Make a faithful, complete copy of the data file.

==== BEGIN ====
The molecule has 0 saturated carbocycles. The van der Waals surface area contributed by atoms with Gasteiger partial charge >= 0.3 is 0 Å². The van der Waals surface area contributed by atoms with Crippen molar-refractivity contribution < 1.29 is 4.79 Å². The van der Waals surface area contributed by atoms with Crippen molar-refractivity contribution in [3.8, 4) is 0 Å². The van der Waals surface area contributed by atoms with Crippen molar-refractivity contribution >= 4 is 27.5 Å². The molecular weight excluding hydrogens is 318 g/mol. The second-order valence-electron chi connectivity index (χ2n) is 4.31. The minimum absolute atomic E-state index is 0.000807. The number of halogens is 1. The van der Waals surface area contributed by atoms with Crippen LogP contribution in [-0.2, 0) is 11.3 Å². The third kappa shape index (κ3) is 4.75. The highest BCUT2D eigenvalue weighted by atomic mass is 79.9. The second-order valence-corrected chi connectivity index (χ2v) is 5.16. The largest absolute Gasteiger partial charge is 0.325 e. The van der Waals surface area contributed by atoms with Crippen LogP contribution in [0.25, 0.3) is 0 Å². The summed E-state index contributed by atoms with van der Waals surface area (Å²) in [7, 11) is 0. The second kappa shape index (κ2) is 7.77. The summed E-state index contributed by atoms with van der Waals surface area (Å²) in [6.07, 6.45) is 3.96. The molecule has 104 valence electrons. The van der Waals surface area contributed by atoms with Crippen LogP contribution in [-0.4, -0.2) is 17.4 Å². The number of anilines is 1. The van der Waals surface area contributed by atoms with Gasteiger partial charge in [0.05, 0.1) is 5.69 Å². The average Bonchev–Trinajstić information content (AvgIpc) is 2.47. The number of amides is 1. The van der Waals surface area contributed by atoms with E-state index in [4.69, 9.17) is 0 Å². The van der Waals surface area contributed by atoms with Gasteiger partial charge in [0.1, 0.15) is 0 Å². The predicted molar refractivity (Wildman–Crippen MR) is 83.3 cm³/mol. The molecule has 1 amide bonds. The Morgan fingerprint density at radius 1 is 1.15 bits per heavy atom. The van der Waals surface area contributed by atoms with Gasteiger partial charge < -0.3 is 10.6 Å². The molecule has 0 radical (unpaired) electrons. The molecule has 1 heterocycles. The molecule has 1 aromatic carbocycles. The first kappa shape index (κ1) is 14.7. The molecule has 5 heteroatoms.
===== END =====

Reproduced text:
The molecule has 0 saturated carbocycles. The van der Waals surface area contributed by atoms with Gasteiger partial charge >= 0.3 is 0 Å². The van der Waals surface area contributed by atoms with Crippen molar-refractivity contribution < 1.29 is 4.79 Å². The van der Waals surface area contributed by atoms with Crippen molar-refractivity contribution in [3.8, 4) is 0 Å². The van der Waals surface area contributed by atoms with Crippen molar-refractivity contribution >= 4 is 27.5 Å². The molecular weight excluding hydrogens is 318 g/mol. The second-order valence-electron chi connectivity index (χ2n) is 4.31. The minimum absolute atomic E-state index is 0.000807. The number of halogens is 1. The van der Waals surface area contributed by atoms with Crippen LogP contribution in [-0.2, 0) is 11.3 Å². The third kappa shape index (κ3) is 4.75. The highest BCUT2D eigenvalue weighted by atomic mass is 79.9. The second-order valence-corrected chi connectivity index (χ2v) is 5.16. The largest absolute Gasteiger partial charge is 0.325 e. The van der Waals surface area contributed by atoms with Crippen LogP contribution in [0.25, 0.3) is 0 Å². The summed E-state index contributed by atoms with van der Waals surface area (Å²) in [7, 11) is 0. The second kappa shape index (κ2) is 7.77. The summed E-state index contributed by atoms with van der Waals surface area (Å²) in [6.07, 6.45) is 3.96. The molecule has 104 valence electrons. The van der Waals surface area contributed by atoms with Crippen LogP contribution in [-0.4, -0.2) is 17.4 Å². The number of anilines is 1. The van der Waals surface area contributed by atoms with Gasteiger partial charge in [0.05, 0.1) is 5.69 Å². The average Bonchev–Trinajstić information content (AvgIpc) is 2.47. The number of amides is 1. The van der Waals surface area contributed by atoms with E-state index in [4.69, 9.17) is 0 Å². The van der Waals surface area contributed by atoms with Gasteiger partial charge in [0.1, 0.15) is 0 Å². The predicted molar refractivity (Wildman–Crippen MR) is 83.3 cm³/mol. The molecule has 1 amide bonds. The Morgan fingerprint density at radius 1 is 1.15 bits per heavy atom. The van der Waals surface area contributed by atoms with Gasteiger partial charge < -0.3 is 10.6 Å². The molecule has 0 radical (unpaired) electrons. The molecule has 1 heterocycles. The molecule has 1 aromatic carbocycles. The first kappa shape index (κ1) is 14.7. The molecule has 5 heteroatoms.